Becky's Reviews > Briar Rose

Briar Rose by Jane Yolen
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Jan 18, 10

Read in January, 2010

** spoiler alert ** The first hundred or so pages of this novella is really just a frame story for the last seventy. Nevertheless it was fairly compelling throughout, and definitely a meaningful addition to the body of Holocaust literature.

It's interesting that this book was published as fantasy, which it isn't really. Also that it's won awards (and in my library, was labelled, although not shelved) as a YA novel. In her very good introduction to the "Fairy Tale Series" under which this this was published, Terri Windling quotes Tolkien in saying that the fairy tale became the domain of children "primarily because the adults do not want it, and do not mind if it is misused." I think Holocaust literature, and in general the literature of many dark chapters in history, has suffered this fate - if not actually misused, it's something you read when you're young because it's educational, but not something grown people are expected to think about.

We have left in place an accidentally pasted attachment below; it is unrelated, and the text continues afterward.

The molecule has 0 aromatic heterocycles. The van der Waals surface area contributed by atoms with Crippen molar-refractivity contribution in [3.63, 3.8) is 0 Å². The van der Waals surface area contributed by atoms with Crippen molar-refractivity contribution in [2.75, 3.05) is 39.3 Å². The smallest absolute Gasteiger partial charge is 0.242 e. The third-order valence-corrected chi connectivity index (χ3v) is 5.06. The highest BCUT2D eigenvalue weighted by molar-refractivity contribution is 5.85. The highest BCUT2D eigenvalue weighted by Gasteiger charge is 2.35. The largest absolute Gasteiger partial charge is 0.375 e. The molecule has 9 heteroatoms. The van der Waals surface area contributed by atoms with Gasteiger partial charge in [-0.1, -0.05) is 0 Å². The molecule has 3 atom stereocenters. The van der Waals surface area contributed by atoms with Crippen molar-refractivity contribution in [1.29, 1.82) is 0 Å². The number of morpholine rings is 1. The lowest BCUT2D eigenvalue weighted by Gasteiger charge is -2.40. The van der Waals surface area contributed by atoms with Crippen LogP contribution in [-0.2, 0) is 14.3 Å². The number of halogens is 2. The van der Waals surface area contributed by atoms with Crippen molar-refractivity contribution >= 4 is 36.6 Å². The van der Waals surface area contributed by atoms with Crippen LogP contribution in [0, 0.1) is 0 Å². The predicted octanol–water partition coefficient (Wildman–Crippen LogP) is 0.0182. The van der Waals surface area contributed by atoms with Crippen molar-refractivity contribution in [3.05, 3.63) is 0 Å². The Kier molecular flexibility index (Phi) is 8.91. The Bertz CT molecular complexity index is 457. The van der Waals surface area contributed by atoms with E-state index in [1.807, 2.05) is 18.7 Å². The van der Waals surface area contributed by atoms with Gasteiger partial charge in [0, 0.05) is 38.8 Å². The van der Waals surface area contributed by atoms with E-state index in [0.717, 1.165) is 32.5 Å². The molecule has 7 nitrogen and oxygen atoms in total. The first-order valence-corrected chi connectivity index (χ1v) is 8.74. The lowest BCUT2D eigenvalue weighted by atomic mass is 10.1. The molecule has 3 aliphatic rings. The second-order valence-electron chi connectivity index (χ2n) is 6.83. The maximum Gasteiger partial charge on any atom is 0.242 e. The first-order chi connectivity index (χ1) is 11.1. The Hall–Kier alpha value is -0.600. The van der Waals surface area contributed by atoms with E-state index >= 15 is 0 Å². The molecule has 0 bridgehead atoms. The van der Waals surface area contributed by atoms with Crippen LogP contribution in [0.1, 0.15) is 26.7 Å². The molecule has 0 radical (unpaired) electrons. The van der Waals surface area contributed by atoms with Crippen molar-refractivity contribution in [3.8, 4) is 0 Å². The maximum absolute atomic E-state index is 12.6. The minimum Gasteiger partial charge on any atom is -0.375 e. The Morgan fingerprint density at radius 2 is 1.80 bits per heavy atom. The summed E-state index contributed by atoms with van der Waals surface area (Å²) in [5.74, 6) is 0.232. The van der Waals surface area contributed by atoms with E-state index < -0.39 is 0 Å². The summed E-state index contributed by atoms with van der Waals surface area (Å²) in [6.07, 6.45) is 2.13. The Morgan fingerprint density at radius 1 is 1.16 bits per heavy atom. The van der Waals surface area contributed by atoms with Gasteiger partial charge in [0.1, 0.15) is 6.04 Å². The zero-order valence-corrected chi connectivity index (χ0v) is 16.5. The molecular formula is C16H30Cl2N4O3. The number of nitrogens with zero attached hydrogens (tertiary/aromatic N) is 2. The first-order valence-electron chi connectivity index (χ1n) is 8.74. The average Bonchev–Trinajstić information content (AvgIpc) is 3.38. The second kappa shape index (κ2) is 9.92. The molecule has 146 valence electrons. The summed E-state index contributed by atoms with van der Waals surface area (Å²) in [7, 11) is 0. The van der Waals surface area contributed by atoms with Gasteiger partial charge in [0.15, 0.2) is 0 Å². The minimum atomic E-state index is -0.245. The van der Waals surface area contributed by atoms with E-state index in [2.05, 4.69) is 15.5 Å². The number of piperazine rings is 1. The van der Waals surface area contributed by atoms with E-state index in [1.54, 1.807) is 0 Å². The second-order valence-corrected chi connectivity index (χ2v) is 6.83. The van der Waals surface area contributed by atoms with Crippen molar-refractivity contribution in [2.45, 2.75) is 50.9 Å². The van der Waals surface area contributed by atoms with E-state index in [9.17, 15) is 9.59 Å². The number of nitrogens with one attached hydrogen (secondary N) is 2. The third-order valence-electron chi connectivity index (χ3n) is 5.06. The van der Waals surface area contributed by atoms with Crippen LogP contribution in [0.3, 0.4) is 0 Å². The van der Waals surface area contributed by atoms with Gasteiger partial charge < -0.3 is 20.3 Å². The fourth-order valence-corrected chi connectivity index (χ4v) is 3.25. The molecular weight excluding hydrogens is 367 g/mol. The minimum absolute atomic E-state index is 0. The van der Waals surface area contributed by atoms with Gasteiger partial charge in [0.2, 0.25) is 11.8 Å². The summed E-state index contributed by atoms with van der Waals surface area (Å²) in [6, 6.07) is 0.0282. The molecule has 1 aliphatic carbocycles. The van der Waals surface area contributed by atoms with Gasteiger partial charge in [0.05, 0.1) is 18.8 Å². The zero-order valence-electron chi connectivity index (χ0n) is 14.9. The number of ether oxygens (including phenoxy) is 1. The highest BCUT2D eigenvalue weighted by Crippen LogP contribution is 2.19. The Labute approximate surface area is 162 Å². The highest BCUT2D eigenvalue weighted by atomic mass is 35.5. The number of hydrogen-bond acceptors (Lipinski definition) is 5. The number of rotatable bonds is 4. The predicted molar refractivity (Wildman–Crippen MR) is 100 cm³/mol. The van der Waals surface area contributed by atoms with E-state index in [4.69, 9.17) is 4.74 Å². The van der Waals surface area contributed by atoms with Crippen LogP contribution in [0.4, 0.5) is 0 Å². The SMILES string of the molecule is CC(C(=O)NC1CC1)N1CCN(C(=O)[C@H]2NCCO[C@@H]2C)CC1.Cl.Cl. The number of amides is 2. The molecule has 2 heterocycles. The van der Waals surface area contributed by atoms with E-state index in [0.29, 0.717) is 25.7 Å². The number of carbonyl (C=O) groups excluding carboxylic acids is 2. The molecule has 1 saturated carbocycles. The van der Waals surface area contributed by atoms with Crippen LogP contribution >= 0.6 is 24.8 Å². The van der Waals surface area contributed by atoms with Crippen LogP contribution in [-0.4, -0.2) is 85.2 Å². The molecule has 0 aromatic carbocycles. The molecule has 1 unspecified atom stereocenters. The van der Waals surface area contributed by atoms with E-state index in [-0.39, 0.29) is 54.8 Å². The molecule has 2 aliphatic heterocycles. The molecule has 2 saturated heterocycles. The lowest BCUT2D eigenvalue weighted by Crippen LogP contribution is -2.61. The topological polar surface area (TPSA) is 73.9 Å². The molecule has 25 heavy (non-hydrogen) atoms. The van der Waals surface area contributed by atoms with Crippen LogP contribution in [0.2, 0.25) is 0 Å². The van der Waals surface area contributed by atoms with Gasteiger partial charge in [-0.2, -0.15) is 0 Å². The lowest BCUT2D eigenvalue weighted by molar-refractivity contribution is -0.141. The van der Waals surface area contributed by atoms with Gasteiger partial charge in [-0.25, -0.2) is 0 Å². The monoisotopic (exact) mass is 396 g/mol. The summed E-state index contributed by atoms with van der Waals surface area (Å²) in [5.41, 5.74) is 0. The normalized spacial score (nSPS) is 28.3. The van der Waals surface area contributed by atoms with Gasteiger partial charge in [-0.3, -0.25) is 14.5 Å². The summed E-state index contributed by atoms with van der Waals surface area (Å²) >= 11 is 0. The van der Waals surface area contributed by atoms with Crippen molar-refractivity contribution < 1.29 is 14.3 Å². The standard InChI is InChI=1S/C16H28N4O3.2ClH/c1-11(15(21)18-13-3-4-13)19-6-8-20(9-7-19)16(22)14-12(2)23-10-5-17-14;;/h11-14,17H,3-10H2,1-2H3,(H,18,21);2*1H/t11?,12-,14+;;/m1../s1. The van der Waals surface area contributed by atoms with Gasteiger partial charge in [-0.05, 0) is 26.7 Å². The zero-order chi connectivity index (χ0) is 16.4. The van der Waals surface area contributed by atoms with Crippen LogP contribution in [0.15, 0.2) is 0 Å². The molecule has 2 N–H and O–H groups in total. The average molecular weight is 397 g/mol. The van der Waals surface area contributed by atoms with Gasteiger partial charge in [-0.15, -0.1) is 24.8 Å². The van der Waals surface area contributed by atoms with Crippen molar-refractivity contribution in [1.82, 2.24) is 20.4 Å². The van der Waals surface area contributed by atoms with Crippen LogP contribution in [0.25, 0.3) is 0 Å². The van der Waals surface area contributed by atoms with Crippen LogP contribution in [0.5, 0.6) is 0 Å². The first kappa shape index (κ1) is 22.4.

Finally, the premise of the book reminded me of the quote, "To write a poem after Auschwitz is barbaric." On one hand, the book shows the process of creating art in response to the Holocaust as being empowering. On the other, how much did the fairy tale thread really add to the story? Yolen says at the end that no woman survived Chelmno and that "happy-ever-after is a fairy tale notion, not history." So is Briar Rose really a fantasy after all? Hmm.
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